A. Yes.
Q. Okay. What did you notice about the parking lot being closed?
A. I noticed there was some yellow rope.
Q. Okay. What else did you notice, if anything?
A. That was it.
Q. Were there signs?
A. Not that I saw.
Q. You noticed yellow rope blocking off the parking lot between Parking Lot 2 and 3? In that area?
A. I can't recall if it was between.
Q. Okay. In the area of Lot 2 and Lot 3, on your left-hand side as you were traveling southbound, you noticed yellow rope blocking off parking areas?

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A. I did.

(Def. Ex. 1 (Arraj Dep.) at 73-74).

While Arraj has no memory of the accident, after she had turned around and started to head north on Refuge Road, she would have passed Lot 3 again. (See DF ¶ 20). The same type of yellow rope barriers to restrict access to the beach were used at Lot 3 as were used at Lot 2. (Id.).

The Accident

As noted above, Arraj has no memory of how the accident happened, and there are no known witnesses to the accident. (DF ¶ ¶ 22, 24). The plaintiff has not offered the opinion of any accident reconstruction expert.

Officer Christopher Husgen was at the Refuge headquarters when he received a call at approximately 12:35 p.m. that someone had collapsed at parking Lot 3. (DF ¶ 25). When he arrived at the scene he found Arraj laying prone on the ground being assisted by first responders from the Newbury Fire and Police Departments. (DF ¶ 26). Officer Husgen took photographs of the scene (Def. Ex. 12) but he did not speak to any witnesses to the accident. (DF ¶ ¶ 27-28). The photographs show the bicycle laying on top of a downed post with a sign on top, and the rope laying across the bicycle. (Def. Ex. 12). The rope is near but is not wrapped in the pedal. (Id.). The plaintiff had passed a number of ropes strung between posts at Lot 2 before reaching the accident site, and there were a number of ropes strung between posts ahead of her as well. (Id.).

Officer Husgen wrote an Incident Report, which included the following:

At approx. 12:35 pm, I received a phone call from Mike Poncsak at the gatehouse reporting a person ... had collapsed at lot 3. Newbury ambulance was on its way. I responded from HQ and was at the gate at 12:40 pm, and at lot 2 a minute later where I observed the ambulance, and Newbury PD assisting. There was a woman on the ground supine, and she was confused as to her location. I observed a swollen left eye, and bruising on the left temple. A bicycle was beside her in contact with the rope, and sign post. It appears that she contacted the rope, and fell on her left side and struck her head.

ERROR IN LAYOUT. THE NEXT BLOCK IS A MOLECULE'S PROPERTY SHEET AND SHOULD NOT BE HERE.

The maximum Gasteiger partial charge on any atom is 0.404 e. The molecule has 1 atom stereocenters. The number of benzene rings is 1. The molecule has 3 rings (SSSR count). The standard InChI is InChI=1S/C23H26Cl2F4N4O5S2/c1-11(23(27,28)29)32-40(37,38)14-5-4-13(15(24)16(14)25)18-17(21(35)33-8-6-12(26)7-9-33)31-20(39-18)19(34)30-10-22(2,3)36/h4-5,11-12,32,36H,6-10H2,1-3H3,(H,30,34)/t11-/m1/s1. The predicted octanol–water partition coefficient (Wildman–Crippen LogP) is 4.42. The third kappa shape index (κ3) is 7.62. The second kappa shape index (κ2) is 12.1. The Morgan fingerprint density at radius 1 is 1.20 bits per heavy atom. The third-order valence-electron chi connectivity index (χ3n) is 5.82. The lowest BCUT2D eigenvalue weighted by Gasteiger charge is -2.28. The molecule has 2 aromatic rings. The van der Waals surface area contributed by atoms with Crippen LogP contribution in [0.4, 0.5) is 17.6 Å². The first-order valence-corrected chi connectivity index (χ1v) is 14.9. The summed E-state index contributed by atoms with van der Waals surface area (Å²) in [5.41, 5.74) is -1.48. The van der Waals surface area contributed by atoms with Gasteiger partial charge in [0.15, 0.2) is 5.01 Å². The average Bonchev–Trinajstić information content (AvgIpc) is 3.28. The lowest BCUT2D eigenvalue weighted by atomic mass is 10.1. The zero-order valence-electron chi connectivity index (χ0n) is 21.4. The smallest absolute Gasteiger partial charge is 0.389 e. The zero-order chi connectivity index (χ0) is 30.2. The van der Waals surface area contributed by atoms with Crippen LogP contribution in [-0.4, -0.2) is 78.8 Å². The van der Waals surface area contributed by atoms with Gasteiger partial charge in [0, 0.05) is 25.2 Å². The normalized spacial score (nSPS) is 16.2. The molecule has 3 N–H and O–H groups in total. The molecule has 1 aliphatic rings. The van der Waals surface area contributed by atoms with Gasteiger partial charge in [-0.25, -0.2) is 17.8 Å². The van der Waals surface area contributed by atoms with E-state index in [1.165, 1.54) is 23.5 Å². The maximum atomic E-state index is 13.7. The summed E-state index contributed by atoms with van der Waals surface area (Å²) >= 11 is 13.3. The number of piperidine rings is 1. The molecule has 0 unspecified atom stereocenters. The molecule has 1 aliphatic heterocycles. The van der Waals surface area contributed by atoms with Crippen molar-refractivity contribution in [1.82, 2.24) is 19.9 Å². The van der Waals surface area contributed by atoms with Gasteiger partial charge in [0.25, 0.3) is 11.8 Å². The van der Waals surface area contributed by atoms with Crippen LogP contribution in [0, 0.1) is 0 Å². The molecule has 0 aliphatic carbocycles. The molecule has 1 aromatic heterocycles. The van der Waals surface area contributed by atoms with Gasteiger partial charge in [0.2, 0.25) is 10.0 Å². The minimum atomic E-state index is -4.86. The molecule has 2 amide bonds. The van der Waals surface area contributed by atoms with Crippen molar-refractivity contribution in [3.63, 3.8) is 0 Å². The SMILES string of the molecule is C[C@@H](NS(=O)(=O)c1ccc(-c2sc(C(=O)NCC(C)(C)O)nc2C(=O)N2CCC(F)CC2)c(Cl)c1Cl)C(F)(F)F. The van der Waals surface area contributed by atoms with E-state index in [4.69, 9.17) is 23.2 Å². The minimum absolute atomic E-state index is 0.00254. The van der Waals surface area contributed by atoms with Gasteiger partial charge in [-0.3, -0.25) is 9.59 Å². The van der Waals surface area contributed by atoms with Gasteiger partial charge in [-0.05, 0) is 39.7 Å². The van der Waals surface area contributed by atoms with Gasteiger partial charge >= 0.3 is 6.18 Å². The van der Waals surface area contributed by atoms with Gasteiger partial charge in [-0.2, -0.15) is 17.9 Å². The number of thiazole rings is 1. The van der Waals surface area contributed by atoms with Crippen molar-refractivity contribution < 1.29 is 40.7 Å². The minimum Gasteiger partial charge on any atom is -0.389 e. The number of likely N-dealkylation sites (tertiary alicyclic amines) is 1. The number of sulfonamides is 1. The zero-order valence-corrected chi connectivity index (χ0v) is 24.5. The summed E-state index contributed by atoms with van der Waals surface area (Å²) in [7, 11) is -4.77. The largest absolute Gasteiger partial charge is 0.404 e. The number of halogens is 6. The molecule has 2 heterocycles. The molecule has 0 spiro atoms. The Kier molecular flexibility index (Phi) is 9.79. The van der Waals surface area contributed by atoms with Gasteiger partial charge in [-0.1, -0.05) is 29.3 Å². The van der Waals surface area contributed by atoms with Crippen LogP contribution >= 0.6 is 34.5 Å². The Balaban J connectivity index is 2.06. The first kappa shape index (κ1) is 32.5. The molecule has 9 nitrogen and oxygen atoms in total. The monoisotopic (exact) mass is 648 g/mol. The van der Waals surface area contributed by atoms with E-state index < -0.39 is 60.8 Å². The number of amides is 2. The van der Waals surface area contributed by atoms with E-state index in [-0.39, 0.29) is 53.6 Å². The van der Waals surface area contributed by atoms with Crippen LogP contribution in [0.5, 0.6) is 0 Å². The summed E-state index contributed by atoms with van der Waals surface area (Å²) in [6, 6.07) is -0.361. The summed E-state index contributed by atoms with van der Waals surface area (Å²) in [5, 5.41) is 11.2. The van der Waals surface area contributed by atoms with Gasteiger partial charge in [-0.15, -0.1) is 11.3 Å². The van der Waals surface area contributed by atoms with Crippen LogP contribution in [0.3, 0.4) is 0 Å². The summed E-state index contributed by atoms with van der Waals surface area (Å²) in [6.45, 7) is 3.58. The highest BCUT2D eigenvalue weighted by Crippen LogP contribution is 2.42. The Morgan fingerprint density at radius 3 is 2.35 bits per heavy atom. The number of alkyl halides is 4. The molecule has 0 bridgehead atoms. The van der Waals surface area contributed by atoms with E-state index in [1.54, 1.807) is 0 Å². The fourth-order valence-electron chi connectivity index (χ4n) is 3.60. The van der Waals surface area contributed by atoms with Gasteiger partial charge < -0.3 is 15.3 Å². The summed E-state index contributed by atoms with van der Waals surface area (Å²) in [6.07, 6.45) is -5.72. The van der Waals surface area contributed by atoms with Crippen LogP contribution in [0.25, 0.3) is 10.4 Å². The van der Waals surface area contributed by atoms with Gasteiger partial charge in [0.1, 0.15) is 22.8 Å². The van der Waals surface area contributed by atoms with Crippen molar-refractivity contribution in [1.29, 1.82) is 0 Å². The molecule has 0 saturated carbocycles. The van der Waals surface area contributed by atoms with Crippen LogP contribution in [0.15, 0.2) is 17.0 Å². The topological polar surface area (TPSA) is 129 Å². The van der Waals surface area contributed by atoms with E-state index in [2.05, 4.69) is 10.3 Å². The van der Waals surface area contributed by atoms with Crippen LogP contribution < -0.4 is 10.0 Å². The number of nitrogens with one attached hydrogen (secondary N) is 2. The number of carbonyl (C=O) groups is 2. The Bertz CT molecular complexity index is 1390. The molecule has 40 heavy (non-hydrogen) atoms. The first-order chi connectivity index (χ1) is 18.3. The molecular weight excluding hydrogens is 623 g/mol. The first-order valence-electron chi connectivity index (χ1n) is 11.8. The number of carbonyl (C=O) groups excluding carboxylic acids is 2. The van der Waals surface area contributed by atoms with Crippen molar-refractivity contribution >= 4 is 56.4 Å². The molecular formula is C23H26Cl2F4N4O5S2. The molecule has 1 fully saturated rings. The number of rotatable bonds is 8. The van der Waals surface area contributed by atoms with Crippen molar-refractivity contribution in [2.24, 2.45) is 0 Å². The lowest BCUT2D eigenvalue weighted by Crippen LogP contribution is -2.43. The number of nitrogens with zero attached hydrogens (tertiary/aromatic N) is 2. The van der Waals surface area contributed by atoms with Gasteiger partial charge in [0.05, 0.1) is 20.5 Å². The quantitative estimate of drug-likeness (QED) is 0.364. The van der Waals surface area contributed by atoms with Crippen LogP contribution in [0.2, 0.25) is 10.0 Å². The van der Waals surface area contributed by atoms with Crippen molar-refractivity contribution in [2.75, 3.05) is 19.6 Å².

She was not wearing a helmut [sic]. I supported the woman's legs as she was rolled onto the back board. Recovered her towel, water bottle and bicycle and stored in VCS at lot 1. The bicycle tires had low air pressure and there was no rack for the items. She had a purse that went with her on the ambulance. Transported by Newbury Fire.

(Def. Ex. 9 (Incident Report) (emphasis added)). The plaintiff relies on this report in support of her contention that the ropes caused the accident.

Arraj was treated at Beth Israel Deaconess Medical Center in Boston. She was diagnosed with a closed head injury, traumatic subarachnoid hemorrhage, orbital floor fracture, left clavicle fracture and fractured ribs. (DF ¶ 32). While her physical injuries have healed, Arraj reports that she continues to suffer from dyslexia, memory loss, dizziness, vestibular disorder and some cognitive issues. (DF ¶ 33).

Plaintiff's Expert

Arraj has submitted a report from her expert, Kevin J. Quinn, PE (Pl. Ex. 7), which was incorporated into an affidavit he submitted. (Pl. Ex. 6). Mr. Quinn is a registered professional engineer and president of Quinn Engineering, Inc., a three-person company that provides consulting engineering services for land use planning and development. (Aff. at ¶ ¶ 1, 2). Mr. Quinn opined that the rope " barrier system